Let’s get the album’s two blunders out of the way. These two particular songs don’t torpedo the album, but they do weigh it down somewhat, adding filler to a track-listing that didn’t need it.
First, there’s the sappy Fall For Me, the shortest song of the lot, which is a sole acapella piece about insecurities. This is Sleep Token aping Imogen Heap hardcore, with the same vocal effects, as everyone and their dog has already pointed out. (Doubt you’ll see this one dominate TikTok like Hide And Seek did.) As a mid-album palette cleanser, its okay, but not one I’ll return to individually; one I’ll be skipping whenever I revisit the record in full. What is basically a glorified harmony, if it had more guts to it than just a pretty vocal – if it was, y’know, an actual song – I could probably get into it. Sleep Token are an extremely vocal-focused band; the vocals inform everything else around them. But this is taking that idea to the extreme. It’s the usual Sleep Token but with all of the good shit excavated out, left desolate like a strip mined ocean floor.

“Missing Limbs” is unnecessary and a bad closing song, especially following what would’ve been the perfect send-off on “High Water.” I’m not saying “Missing Limbs” shouldn’t exist. I’m saying that maybe if it were saved as a bonus song, as per the stripped-down version of “Bloodsport” was for the deluxe re-release of Sundowning, that would service it better. An acoustic guitar is pulled out for this closer with a splattering of pianos not far behind. A metaphor of feeling a “phantom pain” after a breakup when you’re without that person, this finale is a low-key number about separation, disconnection, and is filled with some emotionally immature bitterness. No synths, no breakdowns, just an intimate but anticlimactic final track to conclude Sleep Token’s latest. Frankly, the group have done acoustic-orientated tracks better before: “Take Aim” stands taller than this. I’m also unsure if the rising, distorted radio wave sounds add anything the song’s outro. I suppose one could interpret it as a distress signal, as an SOS, but I think that’s giving this song WAY too much credit.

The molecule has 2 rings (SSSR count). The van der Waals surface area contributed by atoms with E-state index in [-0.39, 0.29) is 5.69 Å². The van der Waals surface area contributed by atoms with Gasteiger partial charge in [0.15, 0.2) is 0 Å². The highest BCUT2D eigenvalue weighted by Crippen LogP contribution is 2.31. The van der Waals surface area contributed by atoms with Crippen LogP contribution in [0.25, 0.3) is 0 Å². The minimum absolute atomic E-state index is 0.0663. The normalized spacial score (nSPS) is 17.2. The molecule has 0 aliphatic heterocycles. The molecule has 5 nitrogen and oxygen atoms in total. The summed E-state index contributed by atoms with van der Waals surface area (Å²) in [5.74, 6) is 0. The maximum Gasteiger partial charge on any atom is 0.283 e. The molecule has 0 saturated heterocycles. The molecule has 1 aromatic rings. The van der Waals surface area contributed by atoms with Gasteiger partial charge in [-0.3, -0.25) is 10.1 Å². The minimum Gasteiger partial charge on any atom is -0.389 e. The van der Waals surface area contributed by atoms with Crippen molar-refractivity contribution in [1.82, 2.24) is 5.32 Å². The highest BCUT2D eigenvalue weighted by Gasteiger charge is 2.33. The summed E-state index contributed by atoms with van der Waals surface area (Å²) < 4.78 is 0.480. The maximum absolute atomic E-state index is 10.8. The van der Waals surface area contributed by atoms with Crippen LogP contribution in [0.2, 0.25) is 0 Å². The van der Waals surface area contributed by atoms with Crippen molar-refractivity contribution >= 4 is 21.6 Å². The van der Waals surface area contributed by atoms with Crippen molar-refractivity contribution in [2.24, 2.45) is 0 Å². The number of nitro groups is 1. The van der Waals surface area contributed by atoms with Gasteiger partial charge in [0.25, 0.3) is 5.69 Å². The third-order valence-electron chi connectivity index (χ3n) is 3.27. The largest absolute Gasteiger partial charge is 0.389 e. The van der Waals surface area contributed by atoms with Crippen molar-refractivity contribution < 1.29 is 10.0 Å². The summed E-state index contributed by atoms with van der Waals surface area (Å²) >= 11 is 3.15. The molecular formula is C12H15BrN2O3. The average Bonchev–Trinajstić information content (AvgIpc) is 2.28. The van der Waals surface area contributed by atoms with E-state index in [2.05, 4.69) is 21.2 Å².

Let’s get down to brass tacks for the rest. I won’t bother you too much about the first singles, “Alkaline” and “The Love You Want.” The former was a solid if familiar Sleep Token song in instrumentation and structure, a safe first bet as the initial taste of this second LP. Whereas the second single saw the band sailing into fresh, bright blue waters. It was almost Sleep Token by way of The 1975, a satisfying and interesting synth-rock ballad that features everything that makes this band’s music work. So let’s get into where the tide comes in, on album opener “Atlantic.”

Embodying the albums aquatic and nautical aesthetic, “Atlantic” begins with a light piano accompaniment under Vessel’s melodramatic vocals. From that classic Sleep Token starting point, the atmosphere begins to build. It’s a ghostly and minimal piece at first, one that slowly but surely moves with a sudden sub-drop, the track’s mood and tone changing like a tectonic plate shift. Soon Vessel’s signature falsetto harmonies start to fly, the filtered synths begin to swell, and before long, a djenty but still melodic down-tuned, groove metal section kicks in – drums and guitars crashing through like a tidal wave – as Vessel re-sings the chorus. It’s a strong start!

“Hypnosis” opens with a watery riff motif and soon enough Sleep Token enact their highly polished, groove-orientated djenty sound. The dynamic drum work from II – his sweet cymbal stack and bell placements, plus the choice of accented ghost noted snare patterns – creates a fluttering pace alongside the drifting in-and-out bass. Vessel’s voice is precisely hypnotic. Singing about feeling like he’s trapped under another’s spell, and how this person knows that they do have that influence over him. The huge vocal production, the blending of multiple voices to act as an overwhelming chorus, acts like a hypnotic procedure. Luring you in before the aggro bass tone chews you up in its hungry jaws come 1:30. The second verse highlights the character of Vessel’s tonality and performance, how his over-acted little breaths and lisps are left in for full effect. The song’s breakdown is one of the bleakest and heaviest of the band’s career. Filthy riffs lay waste to all in their path as Vessel very briefly taps into his lower screaming register, as jumpy rhythms rock this boat harshly.